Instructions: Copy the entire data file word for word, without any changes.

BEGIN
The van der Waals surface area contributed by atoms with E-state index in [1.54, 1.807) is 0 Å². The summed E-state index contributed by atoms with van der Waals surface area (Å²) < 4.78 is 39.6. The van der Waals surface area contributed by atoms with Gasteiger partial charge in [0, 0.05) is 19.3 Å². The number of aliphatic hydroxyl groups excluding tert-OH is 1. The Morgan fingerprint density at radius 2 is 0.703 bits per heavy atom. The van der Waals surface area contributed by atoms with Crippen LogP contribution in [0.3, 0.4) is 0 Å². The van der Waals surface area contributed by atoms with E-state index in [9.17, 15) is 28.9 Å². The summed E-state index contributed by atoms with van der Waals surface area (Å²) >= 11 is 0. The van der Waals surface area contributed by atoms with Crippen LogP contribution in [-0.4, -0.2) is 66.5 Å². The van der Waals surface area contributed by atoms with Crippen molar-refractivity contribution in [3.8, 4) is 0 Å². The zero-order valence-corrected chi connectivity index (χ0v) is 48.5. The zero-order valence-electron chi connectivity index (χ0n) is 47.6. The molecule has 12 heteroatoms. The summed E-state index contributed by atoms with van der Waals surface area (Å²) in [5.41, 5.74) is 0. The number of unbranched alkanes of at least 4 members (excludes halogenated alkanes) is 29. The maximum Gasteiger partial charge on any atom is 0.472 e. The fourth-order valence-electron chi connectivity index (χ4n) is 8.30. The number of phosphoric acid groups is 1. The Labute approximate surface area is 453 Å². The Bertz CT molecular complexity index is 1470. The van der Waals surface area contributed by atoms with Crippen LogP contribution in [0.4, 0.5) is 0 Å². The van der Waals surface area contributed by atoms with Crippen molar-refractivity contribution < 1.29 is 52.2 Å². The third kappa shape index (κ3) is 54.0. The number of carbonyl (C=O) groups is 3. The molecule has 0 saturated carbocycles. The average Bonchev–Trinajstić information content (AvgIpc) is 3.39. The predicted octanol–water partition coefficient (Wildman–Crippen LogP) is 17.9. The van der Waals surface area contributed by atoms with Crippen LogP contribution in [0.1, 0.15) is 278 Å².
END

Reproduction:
The van der Waals surface area contributed by atoms with E-state index in [1.54, 1.807) is 0 Å². The summed E-state index contributed by atoms with van der Waals surface area (Å²) < 4.78 is 39.6. The van der Waals surface area contributed by atoms with Gasteiger partial charge in [0, 0.05) is 19.3 Å². The number of aliphatic hydroxyl groups excluding tert-OH is 1. The Morgan fingerprint density at radius 2 is 0.703 bits per heavy atom. The van der Waals surface area contributed by atoms with Crippen LogP contribution in [0.3, 0.4) is 0 Å². The van der Waals surface area contributed by atoms with E-state index in [9.17, 15) is 28.9 Å². The summed E-state index contributed by atoms with van der Waals surface area (Å²) >= 11 is 0. The van der Waals surface area contributed by atoms with Crippen LogP contribution in [-0.4, -0.2) is 66.5 Å². The van der Waals surface area contributed by atoms with Crippen molar-refractivity contribution in [3.8, 4) is 0 Å². The zero-order valence-corrected chi connectivity index (χ0v) is 48.5. The zero-order valence-electron chi connectivity index (χ0n) is 47.6. The molecule has 12 heteroatoms. The summed E-state index contributed by atoms with van der Waals surface area (Å²) in [5.41, 5.74) is 0. The number of unbranched alkanes of at least 4 members (excludes halogenated alkanes) is 29. The maximum Gasteiger partial charge on any atom is 0.472 e. The fourth-order valence-electron chi connectivity index (χ4n) is 8.30. The number of phosphoric acid groups is 1. The Labute approximate surface area is 453 Å². The Bertz CT molecular complexity index is 1470. The van der Waals surface area contributed by atoms with Crippen LogP contribution in [0.4, 0.5) is 0 Å². The van der Waals surface area contributed by atoms with Crippen molar-refractivity contribution < 1.29 is 52.2 Å². The third kappa shape index (κ3) is 54.0. The number of carbonyl (C=O) groups is 3. The molecule has 0 saturated carbocycles. The average Bonchev–Trinajstić information content (AvgIpc) is 3.39. The predicted octanol–water partition coefficient (Wildman–Crippen LogP) is 17.9. The van der Waals surface area contributed by atoms with Crippen LogP contribution in [0.1, 0.15) is 278 Å².